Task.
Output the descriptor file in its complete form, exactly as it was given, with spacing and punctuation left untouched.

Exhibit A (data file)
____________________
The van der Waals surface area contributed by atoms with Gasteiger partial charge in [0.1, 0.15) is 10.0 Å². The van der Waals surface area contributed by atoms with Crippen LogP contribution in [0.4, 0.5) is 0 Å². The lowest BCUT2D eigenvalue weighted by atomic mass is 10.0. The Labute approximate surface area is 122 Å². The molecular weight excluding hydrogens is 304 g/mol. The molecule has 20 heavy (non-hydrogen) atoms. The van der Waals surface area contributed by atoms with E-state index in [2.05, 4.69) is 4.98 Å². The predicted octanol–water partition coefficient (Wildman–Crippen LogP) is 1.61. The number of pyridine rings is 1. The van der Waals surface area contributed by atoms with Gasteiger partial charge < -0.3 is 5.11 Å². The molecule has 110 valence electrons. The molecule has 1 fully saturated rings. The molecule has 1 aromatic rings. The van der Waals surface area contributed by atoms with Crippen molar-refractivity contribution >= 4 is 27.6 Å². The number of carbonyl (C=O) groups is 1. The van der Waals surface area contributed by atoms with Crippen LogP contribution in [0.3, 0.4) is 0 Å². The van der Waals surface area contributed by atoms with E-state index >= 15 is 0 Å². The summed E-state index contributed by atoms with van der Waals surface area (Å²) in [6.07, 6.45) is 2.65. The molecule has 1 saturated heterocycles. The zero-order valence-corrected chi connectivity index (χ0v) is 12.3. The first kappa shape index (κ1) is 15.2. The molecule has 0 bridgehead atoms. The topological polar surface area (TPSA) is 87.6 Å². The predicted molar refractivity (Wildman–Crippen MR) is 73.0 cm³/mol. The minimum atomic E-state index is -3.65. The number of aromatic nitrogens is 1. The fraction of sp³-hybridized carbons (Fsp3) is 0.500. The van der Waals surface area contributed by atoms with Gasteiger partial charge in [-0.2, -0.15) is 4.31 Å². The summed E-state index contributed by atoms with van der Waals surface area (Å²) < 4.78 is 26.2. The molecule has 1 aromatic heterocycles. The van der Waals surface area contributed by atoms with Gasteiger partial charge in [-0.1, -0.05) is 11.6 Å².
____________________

The van der Waals surface area contributed by atoms with Gasteiger partial charge in [0.1, 0.15) is 10.0 Å². The van der Waals surface area contributed by atoms with Crippen LogP contribution in [0.4, 0.5) is 0 Å². The lowest BCUT2D eigenvalue weighted by atomic mass is 10.0. The Labute approximate surface area is 122 Å². The molecular weight excluding hydrogens is 304 g/mol. The molecule has 20 heavy (non-hydrogen) atoms. The van der Waals surface area contributed by atoms with E-state index in [2.05, 4.69) is 4.98 Å². The predicted octanol–water partition coefficient (Wildman–Crippen LogP) is 1.61. The number of pyridine rings is 1. The van der Waals surface area contributed by atoms with Gasteiger partial charge < -0.3 is 5.11 Å². The molecule has 110 valence electrons. The molecule has 1 fully saturated rings. The molecule has 1 aromatic rings. The van der Waals surface area contributed by atoms with Crippen molar-refractivity contribution >= 4 is 27.6 Å². The number of carbonyl (C=O) groups is 1. The van der Waals surface area contributed by atoms with Crippen LogP contribution in [0.3, 0.4) is 0 Å². The van der Waals surface area contributed by atoms with E-state index >= 15 is 0 Å². The summed E-state index contributed by atoms with van der Waals surface area (Å²) in [6.07, 6.45) is 2.65. The molecule has 1 saturated heterocycles. The zero-order valence-corrected chi connectivity index (χ0v) is 12.3. The first kappa shape index (κ1) is 15.2. The molecule has 0 bridgehead atoms. The topological polar surface area (TPSA) is 87.6 Å². The predicted molar refractivity (Wildman–Crippen MR) is 73.0 cm³/mol. The minimum atomic E-state index is -3.65. The number of aromatic nitrogens is 1. The fraction of sp³-hybridized carbons (Fsp3) is 0.500. The van der Waals surface area contributed by atoms with Gasteiger partial charge in [-0.2, -0.15) is 4.31 Å². The summed E-state index contributed by atoms with van der Waals surface area (Å²) < 4.78 is 26.2. The molecule has 1 aromatic heterocycles. The van der Waals surface area contributed by atoms with Gasteiger partial charge in [-0.1, -0.05) is 11.6 Å².